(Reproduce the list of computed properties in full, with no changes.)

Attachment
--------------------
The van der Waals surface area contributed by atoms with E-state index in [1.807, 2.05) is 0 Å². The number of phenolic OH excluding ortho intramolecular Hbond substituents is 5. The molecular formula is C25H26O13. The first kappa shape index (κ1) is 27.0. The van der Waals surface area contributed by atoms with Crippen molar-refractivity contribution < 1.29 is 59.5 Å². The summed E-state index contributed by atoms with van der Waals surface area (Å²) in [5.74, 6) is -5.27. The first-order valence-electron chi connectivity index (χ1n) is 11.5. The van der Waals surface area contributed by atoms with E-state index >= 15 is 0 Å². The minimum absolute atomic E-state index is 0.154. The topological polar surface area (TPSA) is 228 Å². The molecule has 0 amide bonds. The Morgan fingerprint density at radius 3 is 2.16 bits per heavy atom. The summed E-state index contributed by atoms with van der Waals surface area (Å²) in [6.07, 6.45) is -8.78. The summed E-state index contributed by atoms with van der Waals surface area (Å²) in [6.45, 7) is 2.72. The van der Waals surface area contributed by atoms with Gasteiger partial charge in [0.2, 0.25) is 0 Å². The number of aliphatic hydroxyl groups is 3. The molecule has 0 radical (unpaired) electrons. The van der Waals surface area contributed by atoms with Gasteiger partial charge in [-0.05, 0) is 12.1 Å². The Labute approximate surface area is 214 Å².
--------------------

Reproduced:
The van der Waals surface area contributed by atoms with E-state index in [1.807, 2.05) is 0 Å². The number of phenolic OH excluding ortho intramolecular Hbond substituents is 5. The molecular formula is C25H26O13. The first kappa shape index (κ1) is 27.0. The van der Waals surface area contributed by atoms with Crippen molar-refractivity contribution < 1.29 is 59.5 Å². The summed E-state index contributed by atoms with van der Waals surface area (Å²) in [5.74, 6) is -5.27. The first-order valence-electron chi connectivity index (χ1n) is 11.5. The van der Waals surface area contributed by atoms with E-state index >= 15 is 0 Å². The minimum absolute atomic E-state index is 0.154. The topological polar surface area (TPSA) is 228 Å². The molecule has 0 amide bonds. The Morgan fingerprint density at radius 3 is 2.16 bits per heavy atom. The summed E-state index contributed by atoms with van der Waals surface area (Å²) in [6.07, 6.45) is -8.78. The summed E-state index contributed by atoms with van der Waals surface area (Å²) in [6.45, 7) is 2.72. The van der Waals surface area contributed by atoms with Gasteiger partial charge in [0.2, 0.25) is 0 Å². The number of aliphatic hydroxyl groups is 3. The molecule has 0 radical (unpaired) electrons. The van der Waals surface area contributed by atoms with Gasteiger partial charge in [-0.05, 0) is 12.1 Å². The Labute approximate surface area is 214 Å².